Reader, I can’t get Reina Nasino out of my mind. She is only 23 years old. I read her curriculum vitae, which is impressive. She was a student leader while at the Eulogio Rodriguez Institute of Science and Technology, where she was taking a vocational course under their Special Opportunity program. She became an activist and a community organizer, and worked in Smokey Mountain and other urban poor communities like Tondo and Baseco.
I find that concern for the poor praiseworthy. Coming from the poor herself—her mother and two siblings lived in Pandacan, where her mother was a barangay police officer—she knows what it is all about. And her activism is normal for her age. I remember the late and great columnist Teddy Benigno (who used to be an activist himself) quoting to me something very similar to what the author and philanthropist Sudha Murty said: “At twenty, if you are not an idealist, then you don’t have a heart. And if you continue being an idealist at forty, then you don’t have a brain.” Clearly, Reina has a heart. And she is in jail for it.
The charge against her, possession of firearms and explosives, is so obviously trumped up. Why do I say that? (1) Well, it was in the Manila office of the Bagong Alyansang Makabayan (Bayan) in Tondo where those firearms/explosives were found. That’s where Reina was also living in. Now, Reader, do you really think that Bayan, with the likes of Neri Colmenares, Carlos Zarate, Teddy Casiño, Satur Ocampo, not to mention Liza Maza and Luz Ilagan representing them at one time or another in Congress, would be so stupid as to keep explosives and firearms in their office?
And (2), as I mentioned in last week’s column, how come those police officers who had come to search did not wear any body cams at all, and not only that, forced Reina and her companions to lie face down on the floor, so they could not see what was going on? Body cams would have resolved the question categorically.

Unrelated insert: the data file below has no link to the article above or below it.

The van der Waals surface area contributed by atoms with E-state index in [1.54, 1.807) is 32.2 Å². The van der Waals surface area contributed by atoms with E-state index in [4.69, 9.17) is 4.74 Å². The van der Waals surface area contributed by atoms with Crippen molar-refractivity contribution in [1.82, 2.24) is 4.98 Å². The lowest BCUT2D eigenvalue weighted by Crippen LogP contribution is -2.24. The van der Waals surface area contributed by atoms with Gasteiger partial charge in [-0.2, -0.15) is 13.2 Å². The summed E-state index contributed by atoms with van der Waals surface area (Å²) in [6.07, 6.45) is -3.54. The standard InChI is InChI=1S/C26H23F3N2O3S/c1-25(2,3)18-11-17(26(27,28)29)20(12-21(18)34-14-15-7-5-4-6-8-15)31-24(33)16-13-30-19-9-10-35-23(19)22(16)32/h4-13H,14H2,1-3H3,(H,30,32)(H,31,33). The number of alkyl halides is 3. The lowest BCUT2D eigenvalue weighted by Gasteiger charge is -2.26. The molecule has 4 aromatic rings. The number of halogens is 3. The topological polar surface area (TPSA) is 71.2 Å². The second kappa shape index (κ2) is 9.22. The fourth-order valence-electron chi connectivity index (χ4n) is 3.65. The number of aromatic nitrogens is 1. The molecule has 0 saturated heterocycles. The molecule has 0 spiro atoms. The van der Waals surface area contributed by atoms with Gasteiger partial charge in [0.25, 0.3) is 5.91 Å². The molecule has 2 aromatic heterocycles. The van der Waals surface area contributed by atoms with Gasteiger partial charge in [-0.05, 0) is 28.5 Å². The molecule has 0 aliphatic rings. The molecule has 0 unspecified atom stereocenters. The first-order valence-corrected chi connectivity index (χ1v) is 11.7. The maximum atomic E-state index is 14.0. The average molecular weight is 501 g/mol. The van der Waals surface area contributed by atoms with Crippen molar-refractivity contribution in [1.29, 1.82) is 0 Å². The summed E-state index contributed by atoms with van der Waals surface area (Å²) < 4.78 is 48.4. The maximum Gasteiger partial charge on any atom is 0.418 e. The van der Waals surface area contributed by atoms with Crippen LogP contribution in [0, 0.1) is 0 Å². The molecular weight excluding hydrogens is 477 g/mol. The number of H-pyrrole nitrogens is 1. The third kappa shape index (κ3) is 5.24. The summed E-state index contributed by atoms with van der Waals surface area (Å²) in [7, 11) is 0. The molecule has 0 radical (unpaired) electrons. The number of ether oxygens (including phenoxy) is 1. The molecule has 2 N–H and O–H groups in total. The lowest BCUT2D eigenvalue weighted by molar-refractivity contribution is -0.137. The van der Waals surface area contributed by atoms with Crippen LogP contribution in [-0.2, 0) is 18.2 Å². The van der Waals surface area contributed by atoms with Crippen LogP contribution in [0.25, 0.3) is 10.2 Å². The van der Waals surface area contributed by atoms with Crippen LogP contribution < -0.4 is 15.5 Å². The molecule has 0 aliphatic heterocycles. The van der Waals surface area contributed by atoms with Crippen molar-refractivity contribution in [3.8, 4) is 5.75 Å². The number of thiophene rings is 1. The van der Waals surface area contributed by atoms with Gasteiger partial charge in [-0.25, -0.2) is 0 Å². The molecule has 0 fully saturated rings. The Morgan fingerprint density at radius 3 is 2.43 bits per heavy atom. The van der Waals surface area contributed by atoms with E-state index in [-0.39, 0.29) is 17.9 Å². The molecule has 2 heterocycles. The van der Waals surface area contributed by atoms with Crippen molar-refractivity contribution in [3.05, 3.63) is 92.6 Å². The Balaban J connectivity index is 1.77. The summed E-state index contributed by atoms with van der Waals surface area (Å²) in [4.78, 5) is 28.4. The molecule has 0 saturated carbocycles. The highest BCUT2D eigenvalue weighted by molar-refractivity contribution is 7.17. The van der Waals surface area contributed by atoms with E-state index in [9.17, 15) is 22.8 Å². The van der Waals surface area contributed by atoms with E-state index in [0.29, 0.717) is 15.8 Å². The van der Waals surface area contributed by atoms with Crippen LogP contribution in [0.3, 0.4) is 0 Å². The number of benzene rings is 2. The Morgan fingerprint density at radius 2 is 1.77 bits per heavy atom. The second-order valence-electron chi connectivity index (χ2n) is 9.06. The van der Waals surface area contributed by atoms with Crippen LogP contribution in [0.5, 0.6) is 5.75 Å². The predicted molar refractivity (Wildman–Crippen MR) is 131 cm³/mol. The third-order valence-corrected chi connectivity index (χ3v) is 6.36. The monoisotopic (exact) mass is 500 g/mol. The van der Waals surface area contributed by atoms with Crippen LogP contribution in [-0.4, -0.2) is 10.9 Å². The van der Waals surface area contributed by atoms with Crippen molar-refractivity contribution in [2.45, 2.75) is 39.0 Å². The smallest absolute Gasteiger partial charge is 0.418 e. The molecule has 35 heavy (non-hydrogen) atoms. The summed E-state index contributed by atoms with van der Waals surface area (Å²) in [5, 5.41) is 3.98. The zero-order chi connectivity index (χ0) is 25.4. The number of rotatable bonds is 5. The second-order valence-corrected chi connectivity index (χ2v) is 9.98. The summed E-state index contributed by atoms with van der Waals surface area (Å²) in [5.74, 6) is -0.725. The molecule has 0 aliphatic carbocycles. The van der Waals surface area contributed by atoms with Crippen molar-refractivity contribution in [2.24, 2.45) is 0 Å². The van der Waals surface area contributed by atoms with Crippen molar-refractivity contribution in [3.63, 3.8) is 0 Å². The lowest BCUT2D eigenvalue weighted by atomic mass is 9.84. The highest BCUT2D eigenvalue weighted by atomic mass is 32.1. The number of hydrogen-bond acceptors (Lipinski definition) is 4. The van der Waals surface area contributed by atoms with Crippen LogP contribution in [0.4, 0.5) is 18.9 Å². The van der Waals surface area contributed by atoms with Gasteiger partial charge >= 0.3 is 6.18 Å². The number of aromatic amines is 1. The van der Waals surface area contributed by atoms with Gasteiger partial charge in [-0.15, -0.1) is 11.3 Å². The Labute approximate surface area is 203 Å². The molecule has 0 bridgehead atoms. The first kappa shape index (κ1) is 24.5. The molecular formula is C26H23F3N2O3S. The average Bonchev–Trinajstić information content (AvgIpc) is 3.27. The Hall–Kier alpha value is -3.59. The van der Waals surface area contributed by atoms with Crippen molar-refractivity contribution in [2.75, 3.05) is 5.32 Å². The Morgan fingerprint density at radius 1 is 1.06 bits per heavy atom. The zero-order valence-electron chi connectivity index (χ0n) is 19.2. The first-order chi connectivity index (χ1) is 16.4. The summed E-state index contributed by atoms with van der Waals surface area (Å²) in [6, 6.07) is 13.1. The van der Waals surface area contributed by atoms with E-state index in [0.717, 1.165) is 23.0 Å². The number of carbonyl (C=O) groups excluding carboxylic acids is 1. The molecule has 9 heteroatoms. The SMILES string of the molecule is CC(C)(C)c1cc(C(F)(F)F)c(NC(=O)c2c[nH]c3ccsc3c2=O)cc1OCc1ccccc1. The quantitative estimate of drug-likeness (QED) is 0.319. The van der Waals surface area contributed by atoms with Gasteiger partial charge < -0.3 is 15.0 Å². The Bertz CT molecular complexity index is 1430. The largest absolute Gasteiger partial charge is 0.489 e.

This happened in November 2019, mind you. And Reina has been in detention since then. I found out that at first she was in the CIDG detention center in Camp Crame, but when it was learned that she was pregnant, the police transferred her to the Manila City Jail (Old Bilibid). That was almost literally a death sentence for her (at least a death sentence for River). Compared to the the hell that the Manila City Jail is, the CIDG detention center stands out as “heaven.” It was after that transfer that her problems were multiplied and exacerbated. Who was the heartless person who ordered her transferred? That is what we should find out. He/she should be held accountable.
Now let me tell you, Reader, why I call the Manila City Jail a hell. It is reputed to be the worst jail in the Philippines in terms of the number of its prison population (although I should think the Quezon City Jail may compete for that title) relative to jail capacity. And our country, the Philippines, has the unenviable position of being the world’s No. 2, next to the Republic of the Congo—a far second, thank heavens—in terms of occupancy level (based on official capacity). Haiti is No. 3. This, according to the World Prison Brief, Institute for Crime & Justice Policy Research. The latest data.
Not only that. Most of our detainees (more than three out of four) are pretrial or remand prisoners—waiting for their trial, not convicted prisoners. That may give us an idea of how slow our justice system is. The Philippines ranks 7th in the whole world (217 areas).
But not all is bad news. It might give you, Reader, some comfort to know that in terms of prison population rate (per 100,000 of population), our country ranks only 71st, although our population rate has been increasing. And in 2018, we held the record as the country with the most overcrowded prison population.
So take comfort in that. But in the meantime, I appeal to the powers that be, all the way up to President Duterte—after all, he has been made the final decision-maker in all matters, it seems: Release Reina. If not because she’s innocent, then because her heart is in the right place (helping the poor), and because she has so much to give to this country.
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